Synthesis of acarbose transfer products by Bacillus stearothermophilus maltogenic amylase with simmondsin

Jin Sook Baek, Hye Young Kim, Seung Seok Yoo, Tae Kyou Cheong, Myo Jeong Kim, Soo Bok Lee, Thomas P. Abbott, Hyun Joo Song, Mee Ra Rhyu, Byung Ha Oh, Kwan Hwa Park

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12 Citations (Scopus)


Simmondsin, a material related to food intake inhibition from jojoba (Simmondsia chinensis), was transglycosylated by Bacillus stearothermophilus maltogenic amylase (BSMA) reaction with acarbose to synthesize an antiobese compound with hypoglycemic activity. Ten percent each of acarbose and simmondsin were mixed and incubated with BSMA at 55°C. Glycosylation products of simmondsin were observed by thin layer chromatography (TLC) and high performance ion chromatography (HPIC). The major transfer product was purified by using Biogel P-2 column. The structure was determined by matrix-assisted laser desorption ionization with time of flight (MALDI-TOF)/mass spectrometry (MS) and 13C-NMR. The major transglycosylation product was pseudotrisaccharide (PTS)-simmondsin, in which PTS was attached by an α-(1 → 6) glycosidic linkage to simmondsin. The administration of transglycosylated simmondsin with acarbose (200 mg/kg per day for 6 days) significantly reduced the food intake by 74%, comparable to 62% of simmondsin versus control in ob/ob mice. The transfer product (10 mg/kg) significantly suppressed the postprandial blood glucose response to starch (2 g/kg) by 68%, comparable to 60% of acarbose in Zucker fa/fa rats. The results indicated that the transfer products would be effective agents in lowering both food intake and blood glucose. (C) 2000 Elsevier Science B.V.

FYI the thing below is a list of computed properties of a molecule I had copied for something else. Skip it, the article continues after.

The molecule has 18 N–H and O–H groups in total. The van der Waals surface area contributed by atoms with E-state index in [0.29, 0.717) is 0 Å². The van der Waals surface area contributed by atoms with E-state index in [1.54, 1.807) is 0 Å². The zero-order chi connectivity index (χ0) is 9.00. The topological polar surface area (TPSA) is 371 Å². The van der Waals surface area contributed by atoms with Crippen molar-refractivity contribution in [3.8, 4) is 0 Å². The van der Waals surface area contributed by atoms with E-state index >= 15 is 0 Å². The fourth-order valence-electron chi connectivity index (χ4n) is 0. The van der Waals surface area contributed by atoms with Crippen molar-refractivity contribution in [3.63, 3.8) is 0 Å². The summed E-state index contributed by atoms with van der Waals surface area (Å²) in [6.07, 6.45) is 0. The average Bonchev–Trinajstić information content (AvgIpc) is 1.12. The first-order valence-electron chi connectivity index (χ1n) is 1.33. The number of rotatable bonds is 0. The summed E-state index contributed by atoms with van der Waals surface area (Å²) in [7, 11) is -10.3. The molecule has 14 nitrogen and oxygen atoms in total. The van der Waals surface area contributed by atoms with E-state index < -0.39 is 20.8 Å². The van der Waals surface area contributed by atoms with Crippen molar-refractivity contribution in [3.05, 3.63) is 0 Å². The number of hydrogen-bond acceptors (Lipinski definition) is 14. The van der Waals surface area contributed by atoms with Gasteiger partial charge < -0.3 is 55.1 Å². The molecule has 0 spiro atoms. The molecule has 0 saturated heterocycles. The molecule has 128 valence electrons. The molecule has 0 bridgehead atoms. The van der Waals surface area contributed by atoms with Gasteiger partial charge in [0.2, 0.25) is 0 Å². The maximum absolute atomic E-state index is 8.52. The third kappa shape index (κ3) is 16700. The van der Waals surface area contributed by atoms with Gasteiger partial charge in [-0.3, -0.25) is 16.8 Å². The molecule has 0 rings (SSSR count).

Original languageEnglish
Pages (from-to)173-182
Number of pages10
JournalIndustrial Crops and Products
Issue number3
Publication statusPublished - 2000

Bibliographical note

Funding Information:
This work was supported in part by the HAN project grant from Ministry of Science and Technology through Dae Sang, Ltd., and the Good Health 21 project grant from Ministry of Health and Welfare in Korea.

All Science Journal Classification (ASJC) codes

  • Agronomy and Crop Science


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